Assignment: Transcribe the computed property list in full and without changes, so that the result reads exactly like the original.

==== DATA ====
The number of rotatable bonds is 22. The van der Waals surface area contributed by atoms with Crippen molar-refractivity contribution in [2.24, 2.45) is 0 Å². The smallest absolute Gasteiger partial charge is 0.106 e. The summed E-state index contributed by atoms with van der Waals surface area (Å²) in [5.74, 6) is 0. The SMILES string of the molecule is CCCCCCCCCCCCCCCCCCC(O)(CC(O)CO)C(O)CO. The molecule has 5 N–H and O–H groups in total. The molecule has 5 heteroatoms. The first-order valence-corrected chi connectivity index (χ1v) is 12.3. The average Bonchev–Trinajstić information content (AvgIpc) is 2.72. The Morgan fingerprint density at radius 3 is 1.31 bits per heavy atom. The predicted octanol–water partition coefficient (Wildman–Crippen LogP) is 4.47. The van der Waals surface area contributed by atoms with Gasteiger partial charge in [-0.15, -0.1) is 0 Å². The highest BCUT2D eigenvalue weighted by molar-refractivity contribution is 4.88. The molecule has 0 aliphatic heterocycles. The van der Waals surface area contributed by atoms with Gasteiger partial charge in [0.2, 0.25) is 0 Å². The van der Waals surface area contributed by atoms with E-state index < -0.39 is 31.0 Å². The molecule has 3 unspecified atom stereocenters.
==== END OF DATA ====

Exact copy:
The number of rotatable bonds is 22. The van der Waals surface area contributed by atoms with Crippen molar-refractivity contribution in [2.24, 2.45) is 0 Å². The smallest absolute Gasteiger partial charge is 0.106 e. The summed E-state index contributed by atoms with van der Waals surface area (Å²) in [5.74, 6) is 0. The SMILES string of the molecule is CCCCCCCCCCCCCCCCCCC(O)(CC(O)CO)C(O)CO. The molecule has 5 N–H and O–H groups in total. The molecule has 5 heteroatoms. The first-order valence-corrected chi connectivity index (χ1v) is 12.3. The average Bonchev–Trinajstić information content (AvgIpc) is 2.72. The Morgan fingerprint density at radius 3 is 1.31 bits per heavy atom. The predicted octanol–water partition coefficient (Wildman–Crippen LogP) is 4.47. The van der Waals surface area contributed by atoms with Gasteiger partial charge in [-0.15, -0.1) is 0 Å². The highest BCUT2D eigenvalue weighted by molar-refractivity contribution is 4.88. The molecule has 0 aliphatic heterocycles. The van der Waals surface area contributed by atoms with Gasteiger partial charge in [0.2, 0.25) is 0 Å². The van der Waals surface area contributed by atoms with E-state index < -0.39 is 31.0 Å². The molecule has 3 unspecified atom stereocenters.